http://mmcelhaney.blogspot.com/2010/05/brennons-thoughts-theological-fatalists.html

Marcus McElhaney said...

Thanks, guys.

Steven said...

"That is a good statement. I would add that logically the determinist also limit's God's knowledge to those things He has decreed i.e. God can know nothing but what He has decreed. In a sense, Calvinism places a limitation upon the omniscience of God via their dogma. Of course they will deny this but then, they tend to deny every other logical quandary pointed out to them."

How is it a limitation upon God's omniscience? In the first place, no Calvinists say that the only things God can know are what he decrees, because all Calvinists think God knows things he didn't decree--like that he exists, that 7+5=12, etc. But it may even be that God *can't* know the future unless he decrees it because of a lack of truthmaker for propositions about the future.

SLW said...
This comment has been removed by the author.
SLW said...

Brennon,
I appreciate your skill in communicating material like this.

How would a change of God's mind about a statement of foreknowledge factor into the equation? So when Jonah pronounced God's word to Nineveh, or even his statements to Moses about destroying Israel and starting again, at some point chronologically, statement (1) would have been false, no?

A.M. Mallett said...

Steven wrote:
How is it a limitation upon God's omniscience? In the first place, no Calvinists say that the only things God can know are what he decrees, because all Calvinists think God knows things he didn't decree--like that he exists, that 7+5=12, etc. But it may even be that God *can't* know the future unless he decrees it because of a lack of truthmaker for propositions about the future.

I reply:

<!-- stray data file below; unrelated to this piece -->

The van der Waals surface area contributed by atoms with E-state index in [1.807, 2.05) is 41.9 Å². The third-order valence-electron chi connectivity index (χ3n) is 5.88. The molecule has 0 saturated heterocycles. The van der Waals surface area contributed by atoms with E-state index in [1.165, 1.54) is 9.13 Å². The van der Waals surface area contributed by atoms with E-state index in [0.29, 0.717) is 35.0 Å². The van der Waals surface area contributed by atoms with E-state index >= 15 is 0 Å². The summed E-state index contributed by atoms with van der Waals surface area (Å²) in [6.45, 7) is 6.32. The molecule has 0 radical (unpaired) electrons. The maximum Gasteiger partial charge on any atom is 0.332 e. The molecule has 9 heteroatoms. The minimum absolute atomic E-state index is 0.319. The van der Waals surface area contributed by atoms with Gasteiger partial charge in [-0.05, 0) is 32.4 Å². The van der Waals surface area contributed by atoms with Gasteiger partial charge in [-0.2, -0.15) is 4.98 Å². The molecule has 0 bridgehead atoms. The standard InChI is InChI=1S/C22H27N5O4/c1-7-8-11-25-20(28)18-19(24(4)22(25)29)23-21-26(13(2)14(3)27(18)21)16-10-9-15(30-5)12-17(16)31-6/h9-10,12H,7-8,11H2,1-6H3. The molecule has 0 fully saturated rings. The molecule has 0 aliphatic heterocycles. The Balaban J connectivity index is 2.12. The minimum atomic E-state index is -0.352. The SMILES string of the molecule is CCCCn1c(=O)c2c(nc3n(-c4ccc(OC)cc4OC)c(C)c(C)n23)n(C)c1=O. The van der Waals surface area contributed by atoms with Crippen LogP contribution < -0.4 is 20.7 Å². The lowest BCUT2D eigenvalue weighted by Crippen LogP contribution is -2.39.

I have yet to encounter the Calvinist who states the LORD did not decree everything relative to our existence (the LORD's existence withstanding because such an origin is beyond any comprehension you or I could imagine). Even mathematical truths are subject to God's order unless you are going to posit that 2 + 2 exists outside of God's existence. Of course I digress. However, you have confirmed my statement and accomplished the negating of your own statement with the highlighted comment above. Let's test your assumptions ...

"Because they have forsaken me, and have estranged this place, and have burned incense in it unto other gods, whom neither they nor their fathers have known, nor the kings of Judah, and have filled this place with the blood of innocents; They have built also the high places of Baal, to burn their sons with fire [for] burnt offerings unto Baal, which I commanded not, nor spake [it], neither came [it] into my mind: Therefore, behold, the days come, saith the LORD, that this place shall no more be called Tophet, nor The valley of the son of Hinnom, but The valley of slaughter." (Jer 19:4-6 AV).

How does that fit into your Calvinist scheme of decrees?

Steven said...

“I have yet to encounter the Calvinist who states the LORD did not decree everything relative to our existence (the LORD's existence withstanding because such an origin is beyond any comprehension you or I could imagine). Even mathematical truths are subject to God's order unless you are going to posit that 2 + 2 exists outside of God's existence.”

(i) I don't know what it means to say that the Lord's existence's origin is beyond any comprehension.
(ii) The question is not the existence of numbers; the question is the truth of mathematical propositions.
(iii) Which Calvinists do you know, and can quote, that say that God makes 2+2=4 true?

“How does that fit into your Calvinist scheme of decrees?”

I'm not sure what the text has to do with whether or not God can know future propositions. I said it is possible that God cannot know future propositions unless he decrees them because if he's going to know them, they have to be true—but what truthmakers could there be for future propositions apart from God's will (assuming presentism or a growing block theory)?

A.M. Mallett said...

Steven wrote:
I don't know what it means to say that the Lord's existence's origin is beyond any comprehension.

I reply: